April 7, 2014

Congressman trying to help seaside landowners

A South Carolina congressman is trying to make it easier for some seaside property owners in the Myrtle Beach area to get federal flood insurance for land now classified as some of the riskiest to develop in the Palmetto State.

A South Carolina congressman is trying to make it easier for some seaside property owners in the Myrtle Beach area to get federal flood insurance for land now classified as some of the riskiest to develop in the Palmetto State.

Rep. Tom Rice says the property, owned by about two dozen people and business groups, was incorrectly classified under a program that limits federal flood insurance for development in areas most prone to damage from coastal storms.

He is sponsoring two bills in Congress, to be discussed Tuesday, that would change the law for the property in Garden City and Myrtle Beach.

The plan is expected to receive criticism from those who favor less development in storm-prone areas, but Rice said the Grand Strand properties aren’t the risky spots that government officials claim.

“Revising (the law) does not harm our beach or wetlands,” Rice, R-S.C., said in an email Monday. “It simply corrects a government mistake that has unfairly denied the owners of these properties the full use and enjoyment of their land to the unwarranted inclusion” under the federal coastal barrier act of 1982.

Under the law, new houses in such high-risk zones can’t get taxpayer-supported flood insurance, while those already built could lose flood insurance if a storm caused major damage, Rice said. The law also limits federal disaster funds, as well as money for beach renourishment projects.

Property that would benefit from Rice’s legislation includes part of a gated community on the southern tip of Garden City, as well as about 20 acres between Myrtle Beach and North Myrtle Beach. The Myrtle Beach land appears to be set back from the ocean and largely undeveloped, records show. It is valued at about $2 million, according to Horry County records.

But the Garden City property includes a cluster of about 21 homes and lots on the Georgetown County community’s extreme south end. County records show the property is along the tip of the peninsula in the Inlet Harbor area. It collectively is worth more than $23 million, records show.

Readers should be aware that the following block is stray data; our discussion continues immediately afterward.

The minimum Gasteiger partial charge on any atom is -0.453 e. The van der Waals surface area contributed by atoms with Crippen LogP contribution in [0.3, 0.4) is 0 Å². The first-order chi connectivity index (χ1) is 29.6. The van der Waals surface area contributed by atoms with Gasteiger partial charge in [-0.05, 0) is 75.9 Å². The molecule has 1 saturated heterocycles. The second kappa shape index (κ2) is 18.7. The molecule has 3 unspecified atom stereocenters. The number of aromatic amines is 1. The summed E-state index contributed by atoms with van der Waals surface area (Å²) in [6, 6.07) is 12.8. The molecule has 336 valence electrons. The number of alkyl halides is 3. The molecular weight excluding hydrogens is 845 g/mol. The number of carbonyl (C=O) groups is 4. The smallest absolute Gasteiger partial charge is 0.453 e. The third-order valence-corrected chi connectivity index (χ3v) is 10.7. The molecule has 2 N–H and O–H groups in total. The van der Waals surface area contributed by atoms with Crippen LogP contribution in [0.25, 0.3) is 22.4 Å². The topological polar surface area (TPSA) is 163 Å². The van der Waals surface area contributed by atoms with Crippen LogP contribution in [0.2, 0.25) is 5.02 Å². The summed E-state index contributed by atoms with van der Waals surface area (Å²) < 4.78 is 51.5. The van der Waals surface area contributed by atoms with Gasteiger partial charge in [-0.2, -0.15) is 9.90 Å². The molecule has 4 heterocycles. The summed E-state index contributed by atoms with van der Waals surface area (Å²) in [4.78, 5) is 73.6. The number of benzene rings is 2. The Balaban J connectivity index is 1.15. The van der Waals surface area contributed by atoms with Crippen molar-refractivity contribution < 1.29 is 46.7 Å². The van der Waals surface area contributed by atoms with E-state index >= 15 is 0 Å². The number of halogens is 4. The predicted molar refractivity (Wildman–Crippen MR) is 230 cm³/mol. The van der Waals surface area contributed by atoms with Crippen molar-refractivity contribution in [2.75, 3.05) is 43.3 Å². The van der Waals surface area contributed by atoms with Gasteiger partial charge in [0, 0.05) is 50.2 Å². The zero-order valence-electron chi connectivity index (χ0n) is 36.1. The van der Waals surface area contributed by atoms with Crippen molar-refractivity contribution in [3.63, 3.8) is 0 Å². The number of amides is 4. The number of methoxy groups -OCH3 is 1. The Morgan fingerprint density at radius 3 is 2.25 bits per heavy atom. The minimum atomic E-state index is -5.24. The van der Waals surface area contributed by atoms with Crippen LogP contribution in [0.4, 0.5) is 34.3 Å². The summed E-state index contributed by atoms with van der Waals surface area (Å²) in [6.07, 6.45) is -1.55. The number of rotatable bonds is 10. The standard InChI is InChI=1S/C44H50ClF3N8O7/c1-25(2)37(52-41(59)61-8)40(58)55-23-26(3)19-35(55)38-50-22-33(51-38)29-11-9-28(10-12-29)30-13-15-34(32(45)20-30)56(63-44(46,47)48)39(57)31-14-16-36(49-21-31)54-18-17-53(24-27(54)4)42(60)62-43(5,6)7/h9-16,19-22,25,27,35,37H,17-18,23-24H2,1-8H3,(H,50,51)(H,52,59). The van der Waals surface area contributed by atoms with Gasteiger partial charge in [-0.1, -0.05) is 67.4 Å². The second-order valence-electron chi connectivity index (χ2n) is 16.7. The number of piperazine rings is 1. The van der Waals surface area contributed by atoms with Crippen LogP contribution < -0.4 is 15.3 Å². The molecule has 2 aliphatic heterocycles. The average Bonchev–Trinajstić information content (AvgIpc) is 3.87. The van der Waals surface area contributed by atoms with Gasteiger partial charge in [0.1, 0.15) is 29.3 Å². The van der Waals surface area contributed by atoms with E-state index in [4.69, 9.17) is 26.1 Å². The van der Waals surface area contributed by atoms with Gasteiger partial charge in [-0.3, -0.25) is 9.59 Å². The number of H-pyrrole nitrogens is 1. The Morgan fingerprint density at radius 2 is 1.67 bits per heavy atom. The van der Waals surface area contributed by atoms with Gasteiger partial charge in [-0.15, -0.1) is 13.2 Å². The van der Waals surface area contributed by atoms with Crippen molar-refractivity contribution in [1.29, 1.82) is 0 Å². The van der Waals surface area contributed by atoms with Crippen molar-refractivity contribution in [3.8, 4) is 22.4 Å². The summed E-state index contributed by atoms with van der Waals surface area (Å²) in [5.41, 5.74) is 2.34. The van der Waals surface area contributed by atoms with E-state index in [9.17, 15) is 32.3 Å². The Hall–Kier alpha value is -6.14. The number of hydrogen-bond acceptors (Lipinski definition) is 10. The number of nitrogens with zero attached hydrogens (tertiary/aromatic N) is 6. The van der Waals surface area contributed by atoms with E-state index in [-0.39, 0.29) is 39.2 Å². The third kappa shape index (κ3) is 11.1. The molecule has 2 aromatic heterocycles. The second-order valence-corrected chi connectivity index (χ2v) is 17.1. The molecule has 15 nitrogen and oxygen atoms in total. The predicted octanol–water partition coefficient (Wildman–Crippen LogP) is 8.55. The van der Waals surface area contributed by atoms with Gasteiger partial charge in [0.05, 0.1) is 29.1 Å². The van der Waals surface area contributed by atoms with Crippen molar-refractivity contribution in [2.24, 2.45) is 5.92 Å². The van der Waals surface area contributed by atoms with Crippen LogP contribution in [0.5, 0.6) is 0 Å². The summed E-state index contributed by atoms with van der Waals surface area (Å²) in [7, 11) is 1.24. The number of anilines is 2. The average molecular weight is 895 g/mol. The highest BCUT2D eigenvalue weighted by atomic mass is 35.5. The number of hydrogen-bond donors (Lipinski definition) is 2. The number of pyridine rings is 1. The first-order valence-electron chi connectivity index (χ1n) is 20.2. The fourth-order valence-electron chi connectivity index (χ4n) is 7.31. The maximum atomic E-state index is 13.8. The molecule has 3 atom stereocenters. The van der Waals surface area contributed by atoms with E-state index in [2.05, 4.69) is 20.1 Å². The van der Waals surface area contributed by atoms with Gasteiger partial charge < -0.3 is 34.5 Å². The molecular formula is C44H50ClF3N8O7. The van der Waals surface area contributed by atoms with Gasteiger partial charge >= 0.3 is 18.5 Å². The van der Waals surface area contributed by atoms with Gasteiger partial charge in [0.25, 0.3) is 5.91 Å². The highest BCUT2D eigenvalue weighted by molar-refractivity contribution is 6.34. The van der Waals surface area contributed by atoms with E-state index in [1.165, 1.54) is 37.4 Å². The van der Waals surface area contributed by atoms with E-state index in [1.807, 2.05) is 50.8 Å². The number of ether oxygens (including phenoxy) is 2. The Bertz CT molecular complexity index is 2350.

Among the properties is an undeveloped 11 acres valued at $2 million near where the ocean meets Murrells Inlet, according to Georgetown County property records. Developed lots are valued in the $1 million range each, records show.

Attempts to locate property owners were unsuccessful Monday.

Flood insurance is considered vital to the development and preservation of property in areas susceptible to storms and high tides. It is, typically, available to oceanfront property owners, unless they are in what are known as “COBRA zones,” like the ones in Garden City and Myrtle Beach. The COBRA law removes federal financial assistance for development on high-risk barrier islands.

Without flood insurance, people would be less likely to build near the ocean because they would not take the financial risk of losing multimillion-dollar homes, critics say. While people pay a premium for flood insurance, the federal government subsidizes the program.

In addition to Rice’s legislation for South Carolina, lawmakers in North Carolina, Florida and Rhode Island have filed similar bills to be discussed Tuesday.

Rob Young, a Western Carolina University geologist who studies beach erosion, is expected to provide testimony against exempting some property from the 1982 federal law. He acknowledged some areas could be misclassified. But overall, Young said he can’t see the benefit of federal support for oceanfront development when climate is changing and sea level is rising. He favors including more property in the coastal barrier resources law.

“We simply cannot afford to continue to hold hundreds of miles of shorelines in place with federal dollars,” Young said in testimony to be given Tuesday. “We cannot continue to support multibillion dollar emergency appropriations bills that routinely put oceanfront property back in place after a storm.”

Young, who served on a South Carolina coastal development blue ribbon panel, said the legislation is disturbing, given an attempt several years ago to remove an erosional part of Kiawah Island from the COBRA law. Now, the effort affects multiple properties in multiple states.

“This year, we have nine bills with Democratic and Republican sponsors,” he said. “That makes me nervous.”

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